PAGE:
Wilder RB, Ng A, Constine LS, Advani R, Das P, Flowers C, Friedberg JW, Hodgson DC, Schwartz CL, Wilson LD, Yunes MJ, Expert Panel on Radiation Oncology-Hodgkin's Lymphoma. ACR Appropriateness Criteria® Hodgkin's Lymphoma -- stage III and IV. [online publication]. Reston (VA): American College of Radiology (ACR); 2010. 7 p. [38 references]
Adaptation

Not applicable: The guideline was not adapted from another source.

Date Released
1999 (revised 2010)
Guideline Developer(s)
American College of Radiology - Medical Specialty Society
Source(s) of Funding

The American College of Radiology (ACR) provided the funding and the resources for these ACR Appropriateness Criteria®.

Guideline Committee

Committee on Appropriateness Criteria, Expert Panel on Radiation Oncology–Hodgkin's Lymphoma

Composition of Group That Authored the Guideline

Panel Members: Richard B. Wilder, MD; Andrea Ng, MD; Louis S. Constine, MD; Ranjana Advani, MD; Prajnan Das, MD, MPH; Christopher Flowers, MD, MS; Jonathan W. Friedberg, MD; David C. Hodgson, MD; Cindy L. Schwartz, MD; Lynn D. Wilson, MD, MPH; Michael J. Yunes MD

Financial Disclosures/Conflicts of Interest

Not stated

Guideline Status

This is the current release of the guideline.

This guideline updates a previous version: Morris DE, Hoppe RT, Ng A, Constine LS, Mendenhall NP, Wolkov HB, Chauvenet AR, Hudson MM, Winter JN, Expert Panel on Radiation Oncology-Hodgkin's Lymphoma. ACR Appropriateness Criteria® Hodgkin's lymphoma--stage III and IV. [online publication]. Reston (VA): American College of Radiology (ACR); 2007. 9 p.

The appropriateness criteria are reviewed biennially and updated by the panels as needed, depending on introduction of new and highly significant scientific evidence.

Guideline Availability

Electronic copies: Available in Portable Document Format (PDF) from the American College of Radiology (ACR) Web site External Web Site Policy.

Print copies: Available from the American College of Radiology, 1891 Preston White Drive, Reston, VA 20191. Telephone: (703) 648-8900.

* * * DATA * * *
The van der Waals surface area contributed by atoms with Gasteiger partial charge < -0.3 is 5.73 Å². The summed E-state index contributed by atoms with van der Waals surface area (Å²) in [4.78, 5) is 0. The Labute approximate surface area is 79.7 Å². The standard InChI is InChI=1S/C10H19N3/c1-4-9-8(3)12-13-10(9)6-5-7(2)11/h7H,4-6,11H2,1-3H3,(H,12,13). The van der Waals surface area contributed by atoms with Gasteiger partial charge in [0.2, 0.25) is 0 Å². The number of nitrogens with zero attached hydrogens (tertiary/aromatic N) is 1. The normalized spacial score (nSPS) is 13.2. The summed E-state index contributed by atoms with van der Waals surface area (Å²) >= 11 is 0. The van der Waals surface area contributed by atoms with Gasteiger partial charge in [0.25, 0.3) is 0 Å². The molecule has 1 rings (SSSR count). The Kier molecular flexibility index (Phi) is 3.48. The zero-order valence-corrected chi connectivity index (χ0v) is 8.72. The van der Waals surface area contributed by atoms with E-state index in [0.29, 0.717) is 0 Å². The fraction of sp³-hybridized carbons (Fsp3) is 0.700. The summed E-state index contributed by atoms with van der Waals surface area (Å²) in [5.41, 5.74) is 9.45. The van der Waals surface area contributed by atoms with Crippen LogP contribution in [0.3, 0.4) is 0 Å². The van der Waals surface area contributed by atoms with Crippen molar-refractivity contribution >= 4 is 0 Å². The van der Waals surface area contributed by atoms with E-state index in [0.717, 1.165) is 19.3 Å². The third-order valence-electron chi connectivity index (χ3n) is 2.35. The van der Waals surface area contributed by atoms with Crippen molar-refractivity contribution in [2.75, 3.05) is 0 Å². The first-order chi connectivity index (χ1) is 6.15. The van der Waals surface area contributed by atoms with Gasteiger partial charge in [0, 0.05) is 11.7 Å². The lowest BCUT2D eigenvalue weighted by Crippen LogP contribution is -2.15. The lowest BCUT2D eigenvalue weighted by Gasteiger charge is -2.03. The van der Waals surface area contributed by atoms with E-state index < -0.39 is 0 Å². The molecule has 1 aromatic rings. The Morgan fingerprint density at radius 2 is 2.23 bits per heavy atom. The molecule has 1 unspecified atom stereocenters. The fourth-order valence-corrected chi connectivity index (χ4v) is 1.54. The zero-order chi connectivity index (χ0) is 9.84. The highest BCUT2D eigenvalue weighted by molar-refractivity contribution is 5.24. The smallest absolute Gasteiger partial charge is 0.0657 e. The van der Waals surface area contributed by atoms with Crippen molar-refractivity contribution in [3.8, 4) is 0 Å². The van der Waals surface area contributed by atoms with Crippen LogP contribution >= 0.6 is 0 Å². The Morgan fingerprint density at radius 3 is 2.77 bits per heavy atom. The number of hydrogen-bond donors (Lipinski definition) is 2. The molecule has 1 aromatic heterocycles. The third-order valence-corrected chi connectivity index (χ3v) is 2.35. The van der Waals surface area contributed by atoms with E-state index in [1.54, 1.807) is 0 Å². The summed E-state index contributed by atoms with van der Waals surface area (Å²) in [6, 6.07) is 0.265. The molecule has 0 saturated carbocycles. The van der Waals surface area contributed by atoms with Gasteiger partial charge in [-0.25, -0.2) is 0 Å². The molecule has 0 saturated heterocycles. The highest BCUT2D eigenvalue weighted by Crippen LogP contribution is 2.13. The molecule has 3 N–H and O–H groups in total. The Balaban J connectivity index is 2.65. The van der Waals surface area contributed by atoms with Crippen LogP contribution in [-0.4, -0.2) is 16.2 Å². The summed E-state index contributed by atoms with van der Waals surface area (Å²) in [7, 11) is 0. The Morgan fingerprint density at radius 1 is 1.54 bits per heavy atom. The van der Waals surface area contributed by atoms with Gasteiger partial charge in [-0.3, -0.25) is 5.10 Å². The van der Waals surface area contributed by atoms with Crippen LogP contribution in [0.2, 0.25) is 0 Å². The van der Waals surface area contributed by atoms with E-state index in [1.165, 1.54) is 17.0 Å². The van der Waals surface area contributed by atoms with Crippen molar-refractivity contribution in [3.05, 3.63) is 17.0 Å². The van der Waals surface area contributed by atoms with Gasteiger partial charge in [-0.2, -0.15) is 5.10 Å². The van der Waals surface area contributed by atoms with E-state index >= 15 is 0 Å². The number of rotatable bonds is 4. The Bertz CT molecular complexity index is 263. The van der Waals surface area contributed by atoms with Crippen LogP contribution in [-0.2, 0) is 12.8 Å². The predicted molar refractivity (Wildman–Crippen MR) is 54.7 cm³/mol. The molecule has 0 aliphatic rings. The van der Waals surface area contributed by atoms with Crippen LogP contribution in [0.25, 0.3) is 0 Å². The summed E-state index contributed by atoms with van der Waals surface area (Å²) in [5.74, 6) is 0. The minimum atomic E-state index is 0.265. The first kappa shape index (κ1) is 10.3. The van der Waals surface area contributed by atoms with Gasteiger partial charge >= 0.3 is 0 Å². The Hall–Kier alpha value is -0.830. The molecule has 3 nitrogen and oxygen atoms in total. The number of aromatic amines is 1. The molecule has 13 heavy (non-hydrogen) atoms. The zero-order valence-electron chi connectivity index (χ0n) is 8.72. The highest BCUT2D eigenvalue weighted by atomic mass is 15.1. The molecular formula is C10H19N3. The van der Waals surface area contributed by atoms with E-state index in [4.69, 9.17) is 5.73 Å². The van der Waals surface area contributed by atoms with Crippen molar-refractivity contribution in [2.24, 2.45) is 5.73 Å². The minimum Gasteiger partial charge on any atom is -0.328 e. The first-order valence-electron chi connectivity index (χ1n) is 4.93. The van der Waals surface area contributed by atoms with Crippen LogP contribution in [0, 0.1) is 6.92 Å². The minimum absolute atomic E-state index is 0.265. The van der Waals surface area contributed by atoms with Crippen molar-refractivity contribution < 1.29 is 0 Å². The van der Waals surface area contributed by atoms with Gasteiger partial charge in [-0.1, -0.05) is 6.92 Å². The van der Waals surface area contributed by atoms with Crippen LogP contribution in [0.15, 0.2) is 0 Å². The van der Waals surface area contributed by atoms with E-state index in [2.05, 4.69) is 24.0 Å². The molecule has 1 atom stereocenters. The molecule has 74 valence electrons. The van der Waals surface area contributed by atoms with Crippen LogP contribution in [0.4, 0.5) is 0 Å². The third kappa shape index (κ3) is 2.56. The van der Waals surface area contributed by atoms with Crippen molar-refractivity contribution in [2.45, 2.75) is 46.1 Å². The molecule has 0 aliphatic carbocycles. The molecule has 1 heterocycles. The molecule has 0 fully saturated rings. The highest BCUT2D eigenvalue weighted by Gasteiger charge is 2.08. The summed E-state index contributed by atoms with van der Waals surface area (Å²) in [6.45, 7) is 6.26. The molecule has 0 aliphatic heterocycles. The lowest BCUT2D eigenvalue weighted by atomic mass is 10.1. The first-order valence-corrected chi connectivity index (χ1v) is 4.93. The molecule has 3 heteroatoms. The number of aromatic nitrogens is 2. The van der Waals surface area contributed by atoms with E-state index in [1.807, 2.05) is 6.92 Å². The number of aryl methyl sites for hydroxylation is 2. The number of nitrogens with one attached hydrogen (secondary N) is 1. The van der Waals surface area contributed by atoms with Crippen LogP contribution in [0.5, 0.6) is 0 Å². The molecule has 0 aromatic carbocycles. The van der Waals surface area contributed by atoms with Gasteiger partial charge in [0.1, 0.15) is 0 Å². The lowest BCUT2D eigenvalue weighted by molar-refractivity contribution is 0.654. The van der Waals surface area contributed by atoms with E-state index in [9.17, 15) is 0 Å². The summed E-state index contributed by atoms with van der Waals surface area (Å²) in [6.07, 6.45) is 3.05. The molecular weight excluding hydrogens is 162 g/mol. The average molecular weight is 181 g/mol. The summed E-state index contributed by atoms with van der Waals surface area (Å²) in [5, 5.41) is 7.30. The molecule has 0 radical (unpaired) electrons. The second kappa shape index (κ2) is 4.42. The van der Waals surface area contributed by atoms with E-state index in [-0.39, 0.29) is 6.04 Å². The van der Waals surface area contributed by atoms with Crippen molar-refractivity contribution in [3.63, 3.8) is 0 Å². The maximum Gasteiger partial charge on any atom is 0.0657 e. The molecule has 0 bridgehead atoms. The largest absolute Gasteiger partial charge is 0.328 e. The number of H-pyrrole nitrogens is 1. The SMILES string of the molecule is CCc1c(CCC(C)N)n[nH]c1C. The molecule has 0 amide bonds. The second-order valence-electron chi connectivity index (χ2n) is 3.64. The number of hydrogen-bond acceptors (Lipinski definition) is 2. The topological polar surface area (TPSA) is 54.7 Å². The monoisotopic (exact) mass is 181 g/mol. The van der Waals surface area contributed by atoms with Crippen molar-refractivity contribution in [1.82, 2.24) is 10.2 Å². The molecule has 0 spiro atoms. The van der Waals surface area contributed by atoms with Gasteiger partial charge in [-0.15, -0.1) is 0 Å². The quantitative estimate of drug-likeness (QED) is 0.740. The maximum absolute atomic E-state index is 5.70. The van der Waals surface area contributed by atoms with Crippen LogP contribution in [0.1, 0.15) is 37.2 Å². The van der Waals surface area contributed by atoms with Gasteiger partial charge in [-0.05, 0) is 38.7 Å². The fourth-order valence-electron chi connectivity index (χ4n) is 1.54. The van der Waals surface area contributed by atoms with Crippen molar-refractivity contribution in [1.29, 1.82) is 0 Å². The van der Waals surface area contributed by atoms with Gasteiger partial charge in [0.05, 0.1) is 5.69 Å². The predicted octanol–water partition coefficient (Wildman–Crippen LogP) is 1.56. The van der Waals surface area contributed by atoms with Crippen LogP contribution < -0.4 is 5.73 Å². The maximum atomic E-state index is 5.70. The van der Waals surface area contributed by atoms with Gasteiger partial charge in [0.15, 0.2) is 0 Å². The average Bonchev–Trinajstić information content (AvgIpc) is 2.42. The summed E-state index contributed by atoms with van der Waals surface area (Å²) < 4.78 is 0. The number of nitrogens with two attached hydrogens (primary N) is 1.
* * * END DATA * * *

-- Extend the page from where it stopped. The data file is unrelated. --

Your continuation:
Availability of Companion Documents

The following are available:

  • ACR Appropriateness Criteria®. Overview. Reston (VA): American College of Radiology; 2 p. Electronic copies: Available in Portable Document Format (PDF) from the American College of Radiology (ACR) Web site External Web Site Policy.
  • ACR Appropriateness Criteria®. Literature search process. Reston (VA): American College of Radiology; 1 p. Electronic copies: Available in Portable Document Format (PDF) from the ACR Web site External Web Site Policy.
  • ACR Appropriateness Criteria®. Evidence table development – diagnostic studies. Reston (VA): American College of Radiology; 2013 Nov. 3 p. Electronic copies: Available in PDF from the ACR Web site External Web Site Policy.
  • ACR Appropriateness Criteria®. Evidence table development – therapeutic studies. Reston (VA): American College of Radiology; 2013 Nov. 4 p. Electronic copies: Available in PDF from the ACR Web site External Web Site Policy.
Patient Resources

None available

NGC Status

This NGC summary was completed by ECRI Institute on September 11, 2009. This summary was updated by ECRI Institute on August 12, 2011.

Copyright Statement

Instructions for downloading, use, and reproduction of the American College of Radiology (ACR) Appropriateness Criteria® may be found on the ACR Web site External Web Site Policy.

Disclaimer

NGC Disclaimer

The National Guideline Clearinghouse™ (NGC) does not develop, produce, approve, or endorse the guidelines represented on this site.